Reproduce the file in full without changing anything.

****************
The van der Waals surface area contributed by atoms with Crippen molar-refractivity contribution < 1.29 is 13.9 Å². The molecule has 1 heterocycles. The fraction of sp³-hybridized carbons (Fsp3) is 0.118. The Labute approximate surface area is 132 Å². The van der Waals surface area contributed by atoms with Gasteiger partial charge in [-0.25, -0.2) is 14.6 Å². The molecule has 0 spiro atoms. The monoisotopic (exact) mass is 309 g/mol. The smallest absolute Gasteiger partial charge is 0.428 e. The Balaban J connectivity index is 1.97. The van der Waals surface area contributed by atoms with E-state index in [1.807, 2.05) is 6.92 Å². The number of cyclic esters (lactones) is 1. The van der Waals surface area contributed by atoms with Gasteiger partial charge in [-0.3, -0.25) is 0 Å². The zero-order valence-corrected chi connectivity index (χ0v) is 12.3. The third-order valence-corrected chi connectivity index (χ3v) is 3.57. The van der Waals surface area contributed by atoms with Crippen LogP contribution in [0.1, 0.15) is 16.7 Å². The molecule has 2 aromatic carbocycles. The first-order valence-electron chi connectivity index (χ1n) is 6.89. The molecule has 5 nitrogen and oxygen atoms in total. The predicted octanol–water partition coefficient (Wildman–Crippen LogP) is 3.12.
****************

The van der Waals surface area contributed by atoms with Crippen molar-refractivity contribution < 1.29 is 13.9 Å². The molecule has 1 heterocycles. The fraction of sp³-hybridized carbons (Fsp3) is 0.118. The Labute approximate surface area is 132 Å². The van der Waals surface area contributed by atoms with Gasteiger partial charge in [-0.25, -0.2) is 14.6 Å². The molecule has 0 spiro atoms. The monoisotopic (exact) mass is 309 g/mol. The smallest absolute Gasteiger partial charge is 0.428 e. The Balaban J connectivity index is 1.97. The van der Waals surface area contributed by atoms with E-state index in [1.807, 2.05) is 6.92 Å². The number of cyclic esters (lactones) is 1. The van der Waals surface area contributed by atoms with Gasteiger partial charge in [-0.3, -0.25) is 0 Å². The zero-order valence-corrected chi connectivity index (χ0v) is 12.3. The third-order valence-corrected chi connectivity index (χ3v) is 3.57. The van der Waals surface area contributed by atoms with Crippen LogP contribution in [0.1, 0.15) is 16.7 Å². The molecule has 2 aromatic carbocycles. The first-order valence-electron chi connectivity index (χ1n) is 6.89. The molecule has 5 nitrogen and oxygen atoms in total. The predicted octanol–water partition coefficient (Wildman–Crippen LogP) is 3.12.